ASIA: UN Human Rights Council statement in response to the High Commissioner for Human Rights

September 14, 2007

A Joint Statement delivered by Dulani Kulasinghe on behalf of FORUM-ASIA, Asian Legal Resource Centre (ALRC), International Movement Against All Forms of Discrimination and Racism (IMADR) and Pax Romana-ICMICA/MIIC in the debate with the High Commissioner for Human Rights

ASIA: UN Human Rights Council statement in response to the High Commissioner for Human Rights

Mr President,
Madam High Commissioner,

As Human Rights Defenders from Asia, we welcome the commitment and initiatives of you and your office for the protection of human rights in Asia, where domestic mechanisms continue to be inadequate. The lack of a regional human rights mechanism is also a serious obstacle in this regard.

We therefore welcome your support for the inclusion of human rights elements in the proposed ASEAN Charter and establishment of an ASEAN human rights mechanism, as you highlighted during your visit to Indonesia.

We also share the concerns you have expressed regarding the repression of peaceful protests and arrests in Myanmar, but urge you and this Council to venture beyond words and take credible action at this critical juncture. Since August 20, the Myanmar authorities have closed Rangoon’s courts, which will rapidly lead to overcrowding in detention facilities, case backlogs and high risk of torture and killings of detainees. The current situation in Myanmar is one that requires the international community’s immediate response and intervention in support of human rights and those defending them. The High Commissioner and Council are urged to immediately establish a special study and strategy group to look into addressing events in Myanmar, as a first step.

Madam High Commissioner, we are encouraged by your support to ensure that the review of mandates should be an opportunity to address protection gaps and the independence of the special procedures.

We hope the Council will also recognise the role of independent experts and their valuable contribution.

We in Asia are encouraged by the initiatives taken by your office in Nepal. Much remains to be done, however, as new situations require urgent responses.

Victims of human rights violations and human rights defenders have high expectations of your visit to Sri Lanka. We believe that this visit will contribute to greater respect for international humanitarian and human rights law in Sri Lanka. Civil society has always advocated for the establishment of a field based presence of your office, with a broader protection mandate than that of the Human Rights Advisor to the UN Country Team. We hope that your visit will facilitate progress towards this.

While we welcome your comments regarding the importance of civil society contribution to the UPR process, we note with concern comments by His Excellency the Sri Lankan Ambassador which indicates a lack of respect for civil society contributions to the Council.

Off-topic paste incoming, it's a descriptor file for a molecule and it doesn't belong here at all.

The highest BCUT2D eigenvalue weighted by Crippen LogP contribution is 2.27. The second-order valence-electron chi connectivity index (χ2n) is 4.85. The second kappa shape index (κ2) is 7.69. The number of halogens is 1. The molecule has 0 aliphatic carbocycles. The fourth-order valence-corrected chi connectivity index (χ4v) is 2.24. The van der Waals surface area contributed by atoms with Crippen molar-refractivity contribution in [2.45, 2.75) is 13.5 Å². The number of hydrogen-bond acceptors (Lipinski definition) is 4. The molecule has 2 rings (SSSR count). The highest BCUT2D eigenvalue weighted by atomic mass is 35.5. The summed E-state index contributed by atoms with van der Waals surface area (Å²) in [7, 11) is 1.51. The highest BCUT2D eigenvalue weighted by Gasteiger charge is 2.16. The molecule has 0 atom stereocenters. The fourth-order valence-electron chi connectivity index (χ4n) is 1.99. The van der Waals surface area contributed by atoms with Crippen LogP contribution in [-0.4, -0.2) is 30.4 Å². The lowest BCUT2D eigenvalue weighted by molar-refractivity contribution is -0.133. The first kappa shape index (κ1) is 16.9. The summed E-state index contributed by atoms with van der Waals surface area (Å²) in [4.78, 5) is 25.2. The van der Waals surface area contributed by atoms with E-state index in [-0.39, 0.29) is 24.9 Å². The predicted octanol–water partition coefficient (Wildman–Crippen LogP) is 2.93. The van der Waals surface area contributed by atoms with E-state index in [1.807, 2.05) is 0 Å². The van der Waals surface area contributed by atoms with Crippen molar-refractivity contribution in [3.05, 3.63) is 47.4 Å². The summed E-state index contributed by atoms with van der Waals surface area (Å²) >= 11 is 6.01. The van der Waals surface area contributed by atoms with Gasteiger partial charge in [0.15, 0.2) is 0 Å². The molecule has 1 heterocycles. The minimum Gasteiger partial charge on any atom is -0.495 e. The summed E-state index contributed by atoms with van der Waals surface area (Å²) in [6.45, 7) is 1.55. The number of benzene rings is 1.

Despite the Sri Lankan Ambassador’s comments on constructive engagement with the UN, we are also perturbed that a Sri Lankan minister called Under-Secretary-General for Humanitarian Affairs and Emergency Relief Coordinator Sir John Holmes a terrorist, for his observation that Sri Lanka is a dangerous place for humanitarian workers. We note that, days after his visit, two humanitarian workers were shot and killed and that sixty humanitarian actors have been killed, abducted and disappeared since 2006. We are also concerned about military interference and presence in a civil society meeting with the Under-Secretary – General in Jaffna. This prevented civil society actors from having a frank exchange of views with the Under-Secretary General.

We request that you to take these concerns into consideration, as you plan your intended visit to Sri Lanka.

We also request that the Council explore ways to facilitate the High Commissioner to report back to the Council in a timely manner, such as through a special session, so that the Council could take immediate action based on the observations and recommendations arising from the High Commissioner’s visit.

Madam High Commissioner, Mr President, thank you.

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About ALRC: The Asian Legal Resource Centre is an independent regional non-governmental organisation holding general consultative status with the Economic and Social Council of the United Nations. It is the sister organisation of the Asian Human Rights Commission. The Hong Kong-based group seeks to strengthen and encourage positive action on legal and human rights issues at local and national levels throughout Asia.


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The Asian Legal Resource Centre (ALRC) works towards the radical rethinking & fundamental redesigning of justice institutions in Asia, to ensure relief and redress for victims of human rights violations, as per Common Article 2 of the International Conventions. Sister organisation to the Asian Human Rights Commission, the ALRC is based in Hong Kong & holds general consultative status with the Economic & Social Council of the United Nations.

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